“Superflat,” the name of the art movement influenced by Japanese anime cartoons that was founded by Takashi Murakami, also describes the human characters in his first feature film, Jellyfish Eyes.
New York-based artist Paolo Cirio is chastening key NSA, CIA, and FBI officials involved in the agencies’ surveillance programs by finding and disseminating across the world snapshots of them in informal or intimate contexts.
Citizenfour director Laura Poitras has filed a lawsuit against the US federal government for “Kafkaesque harassment” she says she’s endured in airports and border crossings because of her work.
On Friday artists Jeff Greenspan and Andrew Tider walked away from We Are Always Listening (WAAL), a National Security Agency (NSA) subcontractor, DIY surveillance program, satirical prank, or new media art project, depending on your interpretation.
SAN FRANCISCO — It’s been two centuries since Jeremy Bentham introduced the panopticon into structures of confinement and surveillance, including penitentiaries and mental institutions.
What if we were more aware of the thoughts and exchanges that we’re unwittingly making public? That’s the intention of neverhitsend, a 12-person LA-based arts and technology collective that formed in 2013, post–Snowden leaks, to discuss issues of digital communications today.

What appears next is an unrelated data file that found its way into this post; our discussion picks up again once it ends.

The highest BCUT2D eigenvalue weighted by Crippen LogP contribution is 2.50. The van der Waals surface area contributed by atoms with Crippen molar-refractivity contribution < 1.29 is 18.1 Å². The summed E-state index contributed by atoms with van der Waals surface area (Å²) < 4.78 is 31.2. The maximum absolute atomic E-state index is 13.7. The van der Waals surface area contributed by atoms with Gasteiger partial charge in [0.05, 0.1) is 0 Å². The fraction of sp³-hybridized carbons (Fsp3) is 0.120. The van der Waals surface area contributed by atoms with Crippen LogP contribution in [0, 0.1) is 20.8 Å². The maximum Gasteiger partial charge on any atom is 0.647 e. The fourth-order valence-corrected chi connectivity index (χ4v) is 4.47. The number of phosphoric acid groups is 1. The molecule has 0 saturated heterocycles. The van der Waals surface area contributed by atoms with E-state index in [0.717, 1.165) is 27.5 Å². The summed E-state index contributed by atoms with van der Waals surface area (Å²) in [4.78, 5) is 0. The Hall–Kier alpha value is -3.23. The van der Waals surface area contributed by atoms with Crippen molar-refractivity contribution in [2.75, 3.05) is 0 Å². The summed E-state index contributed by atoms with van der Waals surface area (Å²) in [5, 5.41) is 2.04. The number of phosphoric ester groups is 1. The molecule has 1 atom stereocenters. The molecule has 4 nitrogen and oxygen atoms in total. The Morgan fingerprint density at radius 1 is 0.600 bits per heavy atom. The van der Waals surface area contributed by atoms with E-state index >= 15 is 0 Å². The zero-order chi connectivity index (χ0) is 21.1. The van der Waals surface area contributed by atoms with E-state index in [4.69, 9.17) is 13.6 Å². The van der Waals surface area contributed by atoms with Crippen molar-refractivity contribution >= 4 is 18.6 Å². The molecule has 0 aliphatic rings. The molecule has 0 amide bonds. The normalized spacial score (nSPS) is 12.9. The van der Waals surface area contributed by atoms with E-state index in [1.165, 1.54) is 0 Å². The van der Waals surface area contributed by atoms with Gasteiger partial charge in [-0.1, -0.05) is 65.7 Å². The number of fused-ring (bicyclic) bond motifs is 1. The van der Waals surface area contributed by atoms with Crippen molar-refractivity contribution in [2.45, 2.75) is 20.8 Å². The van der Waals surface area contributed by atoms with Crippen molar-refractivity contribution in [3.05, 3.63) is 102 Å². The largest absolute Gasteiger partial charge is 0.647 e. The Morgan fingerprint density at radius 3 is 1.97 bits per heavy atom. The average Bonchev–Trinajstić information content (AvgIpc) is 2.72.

Julian Oliver and Danja Vasiliev, two artists participating in Berlin’s Transmediale 2014 (January 29–February 2), had an artwork summarily disabled at the festival last month because the piece uses the same technology as the National Security Agency (NSA) to hijack cell phone information.
As a reaction to government surveillance, the ZXX typeface is embedded with disruptive designs that are meant to combat optical character recognition processes. The four options for online communications camouflage — called XED, Noise, False, and Camo — each have characteristics that keep them legible to humans, but baffling to machines.
CHICAGO — “Even if you’re not doing anything wrong, you’re being watched and recorded,” 29-year-old spy Edward Snowden told the Guardian last Sunday, openly identifying himself as the whistleblower on the NSA PRISM program, which he alleged is gathering communications data not just from foreigners, as officials previous said, but on a vast domestic scale. Nine major internet companies, including Google, Microsoft, Apple, Yahoo! and Facebook are all named as offering up data, according to DemocracyNow. We are all being watched, and now we know it.